Austria/France/Germany 2009


French, Austrian & German with English subtitles

Aspect ratio 16:9

Dolby Digital 5.1

95 minutes



Interview with
Silvie Testud

Theatrical trailer

The Film Director Credits Cast Press Quotes Images Trailer

JESSICA HAUSNER Director & Screenwriter

Jessica Hausner was born in 1972 in Vienna, Austria. She studied directing at the Filmakademie of Vienna, where in 1996 she made the short film Flora, winning the Léopard de Demain at the Locarno Festival.
'Inter-view', her graduation film, won the Prix du Jury of the Cinéfondation at the Cannes Film Festival in 1999.
Two years later, 'Lovely Rita', her first feature film, was presented in Un Certain Regard at the Cannes Film Festival before being distributed in twenty territories. Her second feature film 'Hotel' was again selected in Un Certain Regard at the Cannes Film Festival 2004, and won the Grand Prix for the Best Austrian Feature at the Diagonale 2005. 'Lourdes' is her third film.

Selected Filmography

2009 - LOURDESDVDBlu-ray
2006 - Toast [short]
2003 - FRIENDLY ALIEN [documentary]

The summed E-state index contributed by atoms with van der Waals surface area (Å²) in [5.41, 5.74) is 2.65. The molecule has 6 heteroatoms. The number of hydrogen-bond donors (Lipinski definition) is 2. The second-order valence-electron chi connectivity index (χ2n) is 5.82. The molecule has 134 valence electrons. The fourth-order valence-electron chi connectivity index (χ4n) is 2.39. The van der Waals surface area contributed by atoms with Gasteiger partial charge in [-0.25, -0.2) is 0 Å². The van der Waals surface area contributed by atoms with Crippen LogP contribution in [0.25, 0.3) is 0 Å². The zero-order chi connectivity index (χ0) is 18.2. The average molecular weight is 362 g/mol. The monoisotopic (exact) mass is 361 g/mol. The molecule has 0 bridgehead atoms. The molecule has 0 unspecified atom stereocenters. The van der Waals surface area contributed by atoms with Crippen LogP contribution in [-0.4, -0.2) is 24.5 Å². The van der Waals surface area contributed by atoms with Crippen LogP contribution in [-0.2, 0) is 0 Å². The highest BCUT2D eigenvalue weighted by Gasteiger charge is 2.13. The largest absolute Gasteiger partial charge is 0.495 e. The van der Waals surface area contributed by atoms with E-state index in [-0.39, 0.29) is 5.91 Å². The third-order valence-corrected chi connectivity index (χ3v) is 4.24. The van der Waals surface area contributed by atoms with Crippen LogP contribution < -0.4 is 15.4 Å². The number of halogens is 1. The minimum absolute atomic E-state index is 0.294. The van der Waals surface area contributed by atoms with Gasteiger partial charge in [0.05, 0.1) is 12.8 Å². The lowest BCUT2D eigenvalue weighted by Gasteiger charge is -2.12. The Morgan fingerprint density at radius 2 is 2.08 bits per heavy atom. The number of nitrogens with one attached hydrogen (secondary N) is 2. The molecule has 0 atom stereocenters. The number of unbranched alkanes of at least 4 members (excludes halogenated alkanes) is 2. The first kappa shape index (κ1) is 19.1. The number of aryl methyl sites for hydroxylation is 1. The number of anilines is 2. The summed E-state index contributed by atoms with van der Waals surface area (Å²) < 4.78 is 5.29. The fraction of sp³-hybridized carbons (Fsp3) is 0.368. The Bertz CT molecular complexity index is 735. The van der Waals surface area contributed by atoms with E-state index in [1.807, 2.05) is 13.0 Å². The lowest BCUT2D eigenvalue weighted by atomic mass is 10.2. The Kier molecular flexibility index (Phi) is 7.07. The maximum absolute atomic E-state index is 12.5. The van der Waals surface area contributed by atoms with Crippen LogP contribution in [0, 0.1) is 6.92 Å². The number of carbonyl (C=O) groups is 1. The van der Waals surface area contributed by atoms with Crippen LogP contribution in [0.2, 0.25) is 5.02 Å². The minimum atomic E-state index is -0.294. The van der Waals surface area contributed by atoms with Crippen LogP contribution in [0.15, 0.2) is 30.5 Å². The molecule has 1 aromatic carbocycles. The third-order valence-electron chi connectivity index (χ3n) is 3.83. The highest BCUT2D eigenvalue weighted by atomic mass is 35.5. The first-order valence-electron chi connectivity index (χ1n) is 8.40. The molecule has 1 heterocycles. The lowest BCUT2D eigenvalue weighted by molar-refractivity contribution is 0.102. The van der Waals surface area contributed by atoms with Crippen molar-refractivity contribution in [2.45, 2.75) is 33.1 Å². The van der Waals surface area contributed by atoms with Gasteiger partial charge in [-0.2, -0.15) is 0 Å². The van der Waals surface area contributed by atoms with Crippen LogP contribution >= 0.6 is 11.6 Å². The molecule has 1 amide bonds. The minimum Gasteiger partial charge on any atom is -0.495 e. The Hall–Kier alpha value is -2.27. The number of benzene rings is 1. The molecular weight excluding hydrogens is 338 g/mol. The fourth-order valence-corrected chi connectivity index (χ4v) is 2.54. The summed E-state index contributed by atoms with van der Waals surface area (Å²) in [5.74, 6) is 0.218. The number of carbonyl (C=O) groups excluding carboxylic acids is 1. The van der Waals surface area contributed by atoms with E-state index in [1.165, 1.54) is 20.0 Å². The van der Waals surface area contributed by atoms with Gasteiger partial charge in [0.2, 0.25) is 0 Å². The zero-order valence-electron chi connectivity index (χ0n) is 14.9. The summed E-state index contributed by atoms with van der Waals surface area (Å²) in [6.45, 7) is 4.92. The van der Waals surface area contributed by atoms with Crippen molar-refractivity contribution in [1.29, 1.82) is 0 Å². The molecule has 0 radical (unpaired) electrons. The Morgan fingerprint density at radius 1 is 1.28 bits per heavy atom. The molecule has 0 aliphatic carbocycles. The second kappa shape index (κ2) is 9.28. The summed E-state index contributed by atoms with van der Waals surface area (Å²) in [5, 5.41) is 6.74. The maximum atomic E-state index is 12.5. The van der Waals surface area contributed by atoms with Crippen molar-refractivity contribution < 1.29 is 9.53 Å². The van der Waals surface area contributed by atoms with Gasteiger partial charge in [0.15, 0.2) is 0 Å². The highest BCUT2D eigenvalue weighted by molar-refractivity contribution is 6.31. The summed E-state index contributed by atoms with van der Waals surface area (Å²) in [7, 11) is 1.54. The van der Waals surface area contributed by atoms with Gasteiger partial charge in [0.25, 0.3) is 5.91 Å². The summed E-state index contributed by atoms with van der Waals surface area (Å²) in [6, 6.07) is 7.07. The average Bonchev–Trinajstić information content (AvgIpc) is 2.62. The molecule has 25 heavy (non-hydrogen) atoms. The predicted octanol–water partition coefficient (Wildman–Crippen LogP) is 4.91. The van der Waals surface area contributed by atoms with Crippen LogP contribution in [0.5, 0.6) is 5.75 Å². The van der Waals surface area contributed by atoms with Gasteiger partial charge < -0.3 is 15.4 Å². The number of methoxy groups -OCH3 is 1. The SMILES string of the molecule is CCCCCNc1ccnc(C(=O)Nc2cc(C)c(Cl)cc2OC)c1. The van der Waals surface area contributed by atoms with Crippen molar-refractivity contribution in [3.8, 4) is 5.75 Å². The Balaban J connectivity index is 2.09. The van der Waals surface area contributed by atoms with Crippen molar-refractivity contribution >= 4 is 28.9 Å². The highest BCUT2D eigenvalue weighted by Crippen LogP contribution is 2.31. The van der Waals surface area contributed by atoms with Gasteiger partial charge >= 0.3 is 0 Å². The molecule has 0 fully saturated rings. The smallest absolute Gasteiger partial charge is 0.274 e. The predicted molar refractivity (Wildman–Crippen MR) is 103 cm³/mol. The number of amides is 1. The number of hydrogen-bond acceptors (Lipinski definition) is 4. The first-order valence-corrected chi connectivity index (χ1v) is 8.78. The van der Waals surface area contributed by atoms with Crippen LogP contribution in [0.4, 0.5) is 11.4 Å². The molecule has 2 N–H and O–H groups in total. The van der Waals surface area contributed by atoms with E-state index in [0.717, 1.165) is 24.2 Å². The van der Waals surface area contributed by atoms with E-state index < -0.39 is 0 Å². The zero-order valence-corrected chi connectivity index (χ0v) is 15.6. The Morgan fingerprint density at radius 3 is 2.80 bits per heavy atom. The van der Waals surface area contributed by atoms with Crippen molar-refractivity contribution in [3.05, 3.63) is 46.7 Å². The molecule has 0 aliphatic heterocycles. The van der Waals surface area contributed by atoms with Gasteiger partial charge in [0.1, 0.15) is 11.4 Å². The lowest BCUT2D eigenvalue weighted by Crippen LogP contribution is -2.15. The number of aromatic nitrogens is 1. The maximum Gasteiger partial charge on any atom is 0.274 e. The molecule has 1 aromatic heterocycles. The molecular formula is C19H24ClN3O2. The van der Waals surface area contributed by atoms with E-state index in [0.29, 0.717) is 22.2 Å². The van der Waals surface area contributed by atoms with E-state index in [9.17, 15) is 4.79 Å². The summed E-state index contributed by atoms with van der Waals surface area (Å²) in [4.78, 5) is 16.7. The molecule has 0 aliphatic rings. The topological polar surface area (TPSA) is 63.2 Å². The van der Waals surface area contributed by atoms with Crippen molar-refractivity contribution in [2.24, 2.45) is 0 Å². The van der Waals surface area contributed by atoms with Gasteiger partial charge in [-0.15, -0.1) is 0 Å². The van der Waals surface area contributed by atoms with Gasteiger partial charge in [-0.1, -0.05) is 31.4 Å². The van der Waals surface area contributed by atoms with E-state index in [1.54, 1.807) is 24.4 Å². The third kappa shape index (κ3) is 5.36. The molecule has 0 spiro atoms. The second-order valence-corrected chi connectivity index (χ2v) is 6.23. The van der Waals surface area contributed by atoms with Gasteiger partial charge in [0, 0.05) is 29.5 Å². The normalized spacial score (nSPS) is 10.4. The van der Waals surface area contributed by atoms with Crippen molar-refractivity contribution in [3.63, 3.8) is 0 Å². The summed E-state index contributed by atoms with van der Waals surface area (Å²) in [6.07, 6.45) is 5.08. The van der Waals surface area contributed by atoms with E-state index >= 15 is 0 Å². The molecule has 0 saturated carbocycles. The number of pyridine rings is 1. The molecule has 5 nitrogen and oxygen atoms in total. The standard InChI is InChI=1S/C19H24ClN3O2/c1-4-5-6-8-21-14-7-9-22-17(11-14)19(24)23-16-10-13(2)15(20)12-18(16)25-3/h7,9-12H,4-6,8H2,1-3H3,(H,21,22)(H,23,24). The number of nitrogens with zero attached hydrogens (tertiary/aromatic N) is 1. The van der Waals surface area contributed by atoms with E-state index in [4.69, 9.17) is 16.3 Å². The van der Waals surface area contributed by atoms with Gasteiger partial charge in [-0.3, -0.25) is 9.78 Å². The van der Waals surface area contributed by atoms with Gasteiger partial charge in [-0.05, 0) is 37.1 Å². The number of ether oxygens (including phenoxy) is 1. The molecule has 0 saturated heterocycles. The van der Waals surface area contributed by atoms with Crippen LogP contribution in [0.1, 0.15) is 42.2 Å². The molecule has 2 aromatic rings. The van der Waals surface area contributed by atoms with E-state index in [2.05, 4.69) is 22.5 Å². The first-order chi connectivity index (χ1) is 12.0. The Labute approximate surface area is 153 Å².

1999 - Inter-View [short]
1996 - Flora [short]
Director's Comments

'Lourdes is a (cruel) fairy-tale, a day-dream or a nightmare. Ill people of the entire world go to Lourdes hoping to get their health back, hoping for a miracle, because Lourdes is a place where the existence of miracles is still asserted, a place synonymous of hope, comfort and recovery for the desperate and the dying.
But the ways of God are unfathomable, and the hope that on the verge of death, everything may turn out alright is one that seems absurd when life is drawing to an end.
Lourdes is the stage on which this human comedy plays out.'

An interview with Jessica Hausner

Why did you set your film in Lourdes?
- First and foremost I wanted to make a film about a miracle. Miracles represent a paradox, a fissure in the logic that carries us towards death, and the expectation of a miracle suggests a hope that everything will turn out well in the end and that there is someone watching over us. I did a lot of research in order to find a good setting to tell a story about a miracle. I settled on the particular case of Lourdes because I wanted to accentuate the fact that the pilgrims go there in hope of experiencing a miracle. One would think, at first glance, that the miracle could only be a positive thing: a paralytic is suddenly healed. However, during my research into stories about healings, I came upon cases in which the healed person subsequently relapsed: the miracle didn’t last. There’s a parallel here with the arbitrary aspect of life: certain things seem marvelous, even miraculous, which then become horrible or merely banal.